NEW YORK (AP) -- Four days before the strike deadline, baseball players and owners were taking tiny steps toward each other.
A day after criticizing players, owners made a new economic proposal Sunday that moved toward the union in an effort to head off a strike later this week.
Players, who have set a Friday deadline for a walkout, called the economic plan slight progress, and union head Donald Fehr said "the differences continue to be narrowed."
Owners raised their thresholds for a luxury tax and lowered their proposed tax rates, and also slightly decreased the amount of local revenue they want teams to share. They also made a new proposal on testing for steroid use, where the sides remain apart on details.
"While they did make some small movements in those areas, the luxury tax thresholds remain very, very low and constitute a big problem for us at this point," he said. When combined, he said the revenue sharing and luxury tax plans still look "very much like a salary cap."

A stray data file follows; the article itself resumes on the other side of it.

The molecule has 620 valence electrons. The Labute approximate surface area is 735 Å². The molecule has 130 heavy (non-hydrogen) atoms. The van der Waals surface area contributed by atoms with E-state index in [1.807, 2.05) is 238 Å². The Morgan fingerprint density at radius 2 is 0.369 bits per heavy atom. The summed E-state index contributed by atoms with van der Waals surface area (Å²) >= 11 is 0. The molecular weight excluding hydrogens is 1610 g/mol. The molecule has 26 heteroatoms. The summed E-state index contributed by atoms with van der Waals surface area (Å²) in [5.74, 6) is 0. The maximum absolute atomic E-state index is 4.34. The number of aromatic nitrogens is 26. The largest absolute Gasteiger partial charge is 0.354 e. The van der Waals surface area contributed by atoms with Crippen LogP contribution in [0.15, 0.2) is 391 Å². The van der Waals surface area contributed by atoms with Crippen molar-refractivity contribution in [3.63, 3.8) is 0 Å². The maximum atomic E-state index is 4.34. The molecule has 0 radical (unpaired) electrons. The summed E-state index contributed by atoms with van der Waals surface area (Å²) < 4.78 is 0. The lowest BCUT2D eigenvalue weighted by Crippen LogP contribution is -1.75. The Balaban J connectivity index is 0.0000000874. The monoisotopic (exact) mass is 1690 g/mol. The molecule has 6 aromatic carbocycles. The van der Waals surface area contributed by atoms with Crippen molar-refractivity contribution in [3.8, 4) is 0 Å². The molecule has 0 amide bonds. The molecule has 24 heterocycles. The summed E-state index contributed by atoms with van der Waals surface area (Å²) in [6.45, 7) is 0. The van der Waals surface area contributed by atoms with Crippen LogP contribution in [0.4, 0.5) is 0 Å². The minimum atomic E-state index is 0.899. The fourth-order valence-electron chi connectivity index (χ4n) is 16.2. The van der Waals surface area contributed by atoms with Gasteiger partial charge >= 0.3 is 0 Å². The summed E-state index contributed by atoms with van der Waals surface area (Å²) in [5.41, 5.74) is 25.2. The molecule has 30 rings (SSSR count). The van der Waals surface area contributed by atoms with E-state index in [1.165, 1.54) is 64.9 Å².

So baseball remains faced with its ninth work stoppage since 1972, one that could further antagonize fans fed up with the sport's near-constant fights over money.
On Saturday night, management negotiators severely criticized the union for proposing the revenue-sharing increases be phased in, using the most harsh language since talks began in January.
Rob Manfred, the owners' top labor lawyer, said that after consultation with commissioner Bud Selig, his side decided "the best way to find out if they were serious about making an agreement was to put whatever happened last night to one side and make a forthcoming proposal and see if they could manage to do the same thing."
On revenue sharing, owners proposed that teams share 36 percent of their locally generated revenue, up from 20 percent this year. The teams' previous plan was 37 percent, and the union moved up to 33.3 percent in its Saturday proposal.
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